Doctor Robert made it’s way to Colorado’s front range for three different and fun shows. We started the trip with an intimate show at Swallow Hill Music in the Swallow Hill Cafe (http://swallowhillmusic.org/). Blizzard conditions and the first really cold weather of the winter didn’t stop Beatles fans from coming out to the show, thanks to everyone who braved the elements. We weren’t able to recorder this show, but here’s a breakdown of the music:
Set I: Girl, All Together Now, Norwegian Wood, I’ve Just Seen a Face, I Feel Fine, Drive My Car, Hello Goodbye, Please Please Me, Lucy in the Sky with Diamonds, Something, Back in the USSR –> Dear Prudence, Glass Onion –> Ob La Di Ob La Da, Can’t Buy Me Love, Love Me Do, Ballad of John and Yoko, While My Guitar Gently Weeps
Set II: Two of Us, Here Comes the Sun, What Goes On, Ticket to Ride, It Won’t Be Long, I Should Have Known Better, Hard Day’s Night –> All My Loving, Get Back, A Day in the Life
Notes: Set I: 18 songs/60 minutes, Set II: 10 songs/40 minutes.
Sound Check: I’ve Just Seen a Face, Lady Madonna
The next night we made our way to Lafeyette to play Nissi’s Bistro (www.Nissis.com), an amazing “Supper Club” type venue with great food, great sound, and a very enthusiastic crowd. The night was sold out, billed as a “Flashback to the 60’s” with Doctor Robert starting the show with 90 minutes of Beatles music, followed by Doors Tribute, The Strange Parade. If you get the chance to see The Strange Parade, take advantage of the opportunity. They are spot-on with the sound and put on a great show. Again, there was no recording from this show, but here’s what was played:
You Can’t Do That, Drive My Car, Lady Madonna, Hello Goodbye, Lucy in the Sky with Diamonds, The Night Before, Back in the USSR –> Dear Prudence, It Won’t Be Long, Mean Mr. Mustard –> Polythene Pam –> She Came in Through The Bathroom Window, Ballad of John and Yoko, While My Guitar Gently Weeps –> Ob La Di Ob La Da, A Hard Day’s Night –> Come Together, Hey Bulldog, Revolution, Get Back, One After 909, A Day in the Life, With a Little Help From My Friends, When I’m 64
Notes: 24 songs/90 minutes
Sound Check: Girl, I Want to Tell You, Paperback Writer
Opening band for The Strange Parade (Doors tribute)
The third and final night of our mini-tour brought us back to Quixote’s True Blue (www.Quixotes.com) for another unforgettable show at this classic Denver music venue. With posters of Jerry Garcia covering just about every square inch of the venue, how could a band not feel inspired to stretch out the music, giving some songs a little space to breathe. Last time we played Quixote’s, we were met by a wise man named Rex. This kind man came into our lives to point us in the direction of the jam. We weren’t quite prepared the first time around, but this time we were ready to impress Rex. Would he be there this time? No. We decided that his work was already finished with Doctor Robert, and that he was off at another venue, pointing another band toward the light. As it turned out, we did find some really fun musical spaces and stretched out the transitions like the best of the jambands. Here are some highlights from this unique show:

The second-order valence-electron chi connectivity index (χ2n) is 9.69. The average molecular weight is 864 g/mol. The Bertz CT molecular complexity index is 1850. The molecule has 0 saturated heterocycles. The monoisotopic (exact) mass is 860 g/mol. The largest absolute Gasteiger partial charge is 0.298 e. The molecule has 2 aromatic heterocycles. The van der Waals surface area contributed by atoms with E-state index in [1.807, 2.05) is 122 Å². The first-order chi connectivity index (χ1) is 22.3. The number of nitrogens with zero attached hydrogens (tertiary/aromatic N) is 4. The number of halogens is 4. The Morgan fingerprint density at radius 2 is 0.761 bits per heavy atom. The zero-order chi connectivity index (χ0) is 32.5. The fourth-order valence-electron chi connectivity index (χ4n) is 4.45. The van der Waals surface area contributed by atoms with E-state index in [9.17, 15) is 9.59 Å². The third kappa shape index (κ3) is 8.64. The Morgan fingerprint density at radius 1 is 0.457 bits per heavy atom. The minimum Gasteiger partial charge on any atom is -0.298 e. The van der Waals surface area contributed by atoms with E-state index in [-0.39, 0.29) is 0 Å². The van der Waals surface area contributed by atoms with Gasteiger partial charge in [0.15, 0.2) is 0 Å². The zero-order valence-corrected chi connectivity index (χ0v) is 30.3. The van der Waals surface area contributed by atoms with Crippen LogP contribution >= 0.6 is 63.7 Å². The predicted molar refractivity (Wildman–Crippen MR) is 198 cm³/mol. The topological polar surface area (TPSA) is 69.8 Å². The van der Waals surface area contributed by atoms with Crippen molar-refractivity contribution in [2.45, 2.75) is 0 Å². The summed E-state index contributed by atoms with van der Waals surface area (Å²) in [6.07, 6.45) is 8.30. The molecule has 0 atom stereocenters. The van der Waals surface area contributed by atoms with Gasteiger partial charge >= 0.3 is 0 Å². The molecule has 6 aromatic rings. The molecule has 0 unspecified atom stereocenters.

Strawberry Fields Forever –> I Am The Walrus
Birthday –> Back in the USSR
A Hard Day’s Night –> Come Together –> Helter Skelter –> Get Back
Rain –> Paperback Writer
Jazz intro –> One After 909
You Never Give Me Your Money (First time played)
Oh! Darling (first time played)
Happiness is a Warm Gun
While My Guitar Gently Weeps
Baby You’re a Rich Man
A Day in the Life
I Want You (She’s So Heavy)
I’m Only Sleeping
Wild Honey Pie
I Don’t Want to Spoil the Party
All Together Now
And here’s the entire set list:
Set I: If I Needed Someone, Glass Onion (extended outro), Ballad of John and Yoko, Ticket to Ride, Taxman, One After 909 (extended solo), And Your Bird Can Sing, Strawberry Fields Forever (Scarlet Begonias tease) –> I Am The Walrus (extended outro), Oh! Darling*, Two of Us, All Together Now, While My Guitar Gently Weeps
Set II: Wild Honey Pie**, I Don’t Want to Spoil the Party**, Why Don’t We Do It In The Road**, Michelle***, Day Tripper, It Won’t Be Long, Money, You Never Give Me Your Money*, Birthday (extended outro) –> Back in the USSR, Please Please Me, Baby You’re a Rich Man (Blue Sky tease), I’m Only Sleeping, I’ve Just Seen a Face, In My Life, Here Comes the Sun, Rain –> Paperback Writer, Love Me Do, Act Naturally, Mean Mr. Mustard –> Polythene Pam –> She Came in Through the Bathroom Window, Rocky Raccoon, A Hard Day’s Night –> Come Together –> Helter Skelter (Se A Cabo tease) –> Get Back, Think For Yourself –> The Word, I Want You (She’s So Heavy), Happiness is a Warm Gun
Encore: A Day in the Life
Notes: Set I: 13 songs/60 minutes, Set II: 32 songs/150 minutes, Encore: 1 song/5 minutes.
*First Time Played
**Kevin on Acoustic Guitar, Karen on Bass
***Kevin on Acoustic Guitar, Casey on Bass, Karen on Mandolin
Sound Check: Girl, I Want to Tell You
We named our Beatles tribute band, Doctor Robert, after track #11 on the Revolver album. It’s a more obscure song and a lot of people don’t know the history behind the song, if they know the song at all. There’s a funny story behind the idea, as there are with many John Lennon songs. We like to think of our band “Doctor Robert” as medicinal MUSIC, a drug more powerful than all others. Here’s the history, according to a great website www.BeatlesEBooks.com:
“So, when was the first time that you suspected from listening to their music that The Beatles were using drugs? Most first generation fans would probably point to songs from the year 1967, such as the lyric “I get high with a little help from my friends,” or the imagery used in “Lucy In The Sky With Diamonds,” not to mention the supposed message hidden in the initials of that song. The year 1968 gave us clues as well, such as the lyrics “I need a fix ‘cause I’m going down” from “Happiness Is A Warm Gun” and “the deeper you go, the higher you fly” from “Everybody’s Got Something To Hide Except Me And My Monkey.”